Analysis |

Ultra-Orthodox Minister Didn't Resign Over Israel's Holiday Lockdown, but Left Before Being Pushed Out

Litzman may have been a senior minister for over a decade, but he is always nothing but a foot soldier for the Gerrer Rebbe

Anshel Pfeffer
Anshel Pfeffer
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The resigned health minister Yaakov Litzman.
The resigned health minister Yaakov Litzman.Credit: Oliver Fitoussi
Anshel Pfeffer
Anshel Pfeffer

The resignation of Housing Minister Yaakov Litzman on Sunday in protest over what he described in his letter to the prime minister as the government’s policy that “will prevent hundred of thousands of Jews, from all populations and sectors, from praying in synagogues” on Rosh Hashanah, would seem like a major blow to the Netanyahu coalition. It isn’t.

For a start, no one is going to prevent Israelis from praying any way they like during the upcoming High Holy Days, whether on balconies or in backyards, community centers or yes, even synagogues. Despite the fears of COVID-19, all manners of worship will be widely available. The government’s new guidelines for lockdown prayers may be absurdly complicated, but the Jewish state’s police force isn’t going to be bursting in on Rosh Hashanah or Yom Kippur to count heads. It’s not going to happen. And Litzman knows it. So why resign?

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Litzman’s resignation has nothing to do with the sanctity of prayer, and everything to do with the erosion of his own position inside the Byzantine court of Rabbi Yaakov Alter, leader of Ger, the most powerful Hasidic sect in Israel. Litzman may have been a senior minister for over a decade, but he always nothing but a foot soldier for the Gerrer Rebbe. His resignation, however, seems to be the first time he’s taken a political move on his own accord. But by all accounts, the Rebbe has no problem with him leaving the cabinet.

The other Knesset members from his party, United Torah Judaism, were conspicuous in their lack of support for Litzman. The Haredi journalists, who never deviate from their camp lines, were scathing in their scorn. And even Netanyahu was faint in his expression of regret. They all know. Litzman is finished and has left the stage before being pushed off it.

Why has he lost favor? The introverted Alter won’t tell anyone, so we can just speculate that Litzman wasn’t delivering the goods any more. As health minister when the pandemic broke, he attracted too much public criticism for his hapless handing of the crisis. He’s also likely to soon face charges for bribery and fraud, having allegedly abused his power as minister to try and shield Malka Leifer, the ultra-Orthodox school principle accused of sexually assaulting dozens of her students in Melbourne, Australia, from deportation and for interceding on behalf of a restaurant near his home in Jerusalem which faced closure due to health reasons.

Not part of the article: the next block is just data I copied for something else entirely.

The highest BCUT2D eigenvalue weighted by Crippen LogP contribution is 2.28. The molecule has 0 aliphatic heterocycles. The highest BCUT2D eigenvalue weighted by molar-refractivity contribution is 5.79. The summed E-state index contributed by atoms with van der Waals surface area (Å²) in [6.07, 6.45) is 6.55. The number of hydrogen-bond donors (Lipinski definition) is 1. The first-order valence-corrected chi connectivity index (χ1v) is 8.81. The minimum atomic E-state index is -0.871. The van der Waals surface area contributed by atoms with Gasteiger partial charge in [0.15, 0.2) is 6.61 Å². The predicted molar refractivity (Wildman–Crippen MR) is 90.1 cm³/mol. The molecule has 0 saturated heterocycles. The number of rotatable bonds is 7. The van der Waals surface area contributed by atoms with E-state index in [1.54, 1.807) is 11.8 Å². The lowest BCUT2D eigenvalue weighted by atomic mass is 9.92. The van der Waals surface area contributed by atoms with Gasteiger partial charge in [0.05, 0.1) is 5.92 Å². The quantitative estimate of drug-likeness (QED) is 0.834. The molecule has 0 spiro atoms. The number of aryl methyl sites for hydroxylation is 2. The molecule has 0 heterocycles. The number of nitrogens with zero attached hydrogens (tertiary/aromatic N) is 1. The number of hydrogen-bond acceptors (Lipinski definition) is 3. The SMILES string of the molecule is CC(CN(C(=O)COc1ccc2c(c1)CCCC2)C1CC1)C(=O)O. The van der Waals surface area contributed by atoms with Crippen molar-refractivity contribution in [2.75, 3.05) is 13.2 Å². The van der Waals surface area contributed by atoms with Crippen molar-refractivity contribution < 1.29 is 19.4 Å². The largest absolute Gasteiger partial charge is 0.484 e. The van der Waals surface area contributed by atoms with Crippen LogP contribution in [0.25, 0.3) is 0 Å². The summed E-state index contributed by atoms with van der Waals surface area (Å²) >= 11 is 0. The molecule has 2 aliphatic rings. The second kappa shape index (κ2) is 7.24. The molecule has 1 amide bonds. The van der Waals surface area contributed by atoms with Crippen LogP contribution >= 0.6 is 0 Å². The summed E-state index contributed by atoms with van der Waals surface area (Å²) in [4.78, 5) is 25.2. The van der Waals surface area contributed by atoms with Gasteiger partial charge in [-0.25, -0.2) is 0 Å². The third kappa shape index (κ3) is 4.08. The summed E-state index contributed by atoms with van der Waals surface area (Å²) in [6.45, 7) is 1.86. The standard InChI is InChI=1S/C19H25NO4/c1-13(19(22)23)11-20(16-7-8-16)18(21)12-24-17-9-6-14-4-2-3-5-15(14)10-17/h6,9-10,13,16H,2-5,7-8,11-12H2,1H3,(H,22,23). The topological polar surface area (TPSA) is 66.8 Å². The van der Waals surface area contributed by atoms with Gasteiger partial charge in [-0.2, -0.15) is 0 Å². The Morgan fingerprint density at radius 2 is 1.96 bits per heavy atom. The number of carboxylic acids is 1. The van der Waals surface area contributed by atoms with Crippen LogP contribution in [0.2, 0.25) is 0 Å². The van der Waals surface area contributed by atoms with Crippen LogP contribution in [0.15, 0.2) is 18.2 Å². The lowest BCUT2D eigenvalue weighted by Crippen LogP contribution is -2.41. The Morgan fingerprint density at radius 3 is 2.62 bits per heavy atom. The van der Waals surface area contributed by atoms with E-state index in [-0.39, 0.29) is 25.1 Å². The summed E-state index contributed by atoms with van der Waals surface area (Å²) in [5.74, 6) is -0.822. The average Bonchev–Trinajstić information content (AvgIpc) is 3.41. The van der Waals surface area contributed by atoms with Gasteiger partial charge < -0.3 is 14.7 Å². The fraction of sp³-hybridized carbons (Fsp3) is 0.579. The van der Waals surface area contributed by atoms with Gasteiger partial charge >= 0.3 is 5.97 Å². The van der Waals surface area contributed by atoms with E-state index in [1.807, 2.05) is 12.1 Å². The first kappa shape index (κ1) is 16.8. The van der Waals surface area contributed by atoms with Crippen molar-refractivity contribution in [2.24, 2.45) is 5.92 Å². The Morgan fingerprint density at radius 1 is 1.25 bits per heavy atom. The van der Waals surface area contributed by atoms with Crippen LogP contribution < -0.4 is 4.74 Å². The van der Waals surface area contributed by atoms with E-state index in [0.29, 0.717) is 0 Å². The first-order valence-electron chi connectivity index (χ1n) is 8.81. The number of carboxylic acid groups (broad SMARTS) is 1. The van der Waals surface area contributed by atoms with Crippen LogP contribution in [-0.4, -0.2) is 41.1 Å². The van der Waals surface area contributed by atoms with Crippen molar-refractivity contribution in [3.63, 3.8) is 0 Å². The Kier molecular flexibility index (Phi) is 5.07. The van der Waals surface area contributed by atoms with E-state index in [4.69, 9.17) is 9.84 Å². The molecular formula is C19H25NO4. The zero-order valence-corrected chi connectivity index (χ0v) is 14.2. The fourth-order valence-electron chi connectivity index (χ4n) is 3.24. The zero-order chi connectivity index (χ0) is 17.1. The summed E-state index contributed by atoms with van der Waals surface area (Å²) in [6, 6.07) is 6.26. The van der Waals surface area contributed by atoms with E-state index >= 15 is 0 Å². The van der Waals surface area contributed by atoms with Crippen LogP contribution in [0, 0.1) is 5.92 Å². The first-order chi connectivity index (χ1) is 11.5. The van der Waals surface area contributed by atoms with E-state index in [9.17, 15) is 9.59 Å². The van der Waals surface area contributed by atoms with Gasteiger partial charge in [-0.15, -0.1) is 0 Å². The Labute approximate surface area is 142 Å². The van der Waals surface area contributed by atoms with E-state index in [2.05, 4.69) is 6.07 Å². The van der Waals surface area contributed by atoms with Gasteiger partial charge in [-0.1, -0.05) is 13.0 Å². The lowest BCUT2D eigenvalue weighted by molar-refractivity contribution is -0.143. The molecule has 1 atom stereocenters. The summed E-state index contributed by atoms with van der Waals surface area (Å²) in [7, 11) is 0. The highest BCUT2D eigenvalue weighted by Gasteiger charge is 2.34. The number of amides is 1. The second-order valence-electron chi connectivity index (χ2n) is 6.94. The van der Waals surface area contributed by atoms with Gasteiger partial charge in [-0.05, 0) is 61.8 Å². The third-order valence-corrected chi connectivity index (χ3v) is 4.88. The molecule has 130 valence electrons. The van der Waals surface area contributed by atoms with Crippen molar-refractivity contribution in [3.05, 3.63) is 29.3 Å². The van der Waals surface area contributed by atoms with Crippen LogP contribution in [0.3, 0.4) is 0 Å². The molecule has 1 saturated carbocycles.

Litzman at 72 (he is currently the oldest lawmaker) is losing his standing as Ger’s senior political representative. A youngish Ger Hasid, Eliyahu Chassid, recently became a lawmaker and other rabbis and machers who seem to enjoy the Rebbe’s confidence more than he does have come to the fore. Two weeks ago, the Rebbe sent emissaries to ex-general Ronny Numa in an attempt to get an authorization to allow 2,000 Hasidim to pray on Rosh Hashanah in the cavernous Ger center in Jerusalem. They were allowed only 200. Litzman wasn’t involved in the meetings and got the message.

It looks like Litzman is being allowed to fall on his sword and resign on what is ostensibly a matter of principle. UTJ isn’t about to leave the coalition and he will be replaced in due course by a colleague as housing minister. Other senior Ger officials are currently running the powerful ministry anyway. Litzman will go back to the Knesset backbencher and is unlikely to be on UTJ’s candidate slate in the next election. This is just a changing of the guard. But it is a messy end to Litzman’s public career. The skulduggery of ultra-Orthodox politics, especially of such a secretive court as Ger, is supposed to take place hidden away. It is a symptom of the dysfunction at the highest level of Haredi leadership.

Litzman’s unpopularity is the least of Alter’s problems. This has been a year of splits and schisms in Ger, where 24 years of Alter’s aloof and oppressive leadership is proving too much for some of the Hasidim. And that’s just a microcosm of the problems ailing other ultra-Orthodox sects, where aging nonagenarian rabbis are struggling to assert anything remotely similar to the authority their predecessors enjoyed.

The coronavirus pandemic has highlighted their diminished leadership as they’ve failed to mount a joint front, both in the face of the government’s policies and toward their own community. Senior rabbis have wildly differing and often contradictory strictures to their confused followers on how to maintain communal life while protecting themselves from infection as the ultra-Orthodox coronavirus death toll mounts disproportionately.

The Haredi leadership vacuum and growing distrust of their public reflects the more general one in Israel during the pandemic. Both within the ultra-Orthodox autonomy and at the national level, there is a lack of figures capable of dictating a clear policy. Litzman’s resignation will not be the last.

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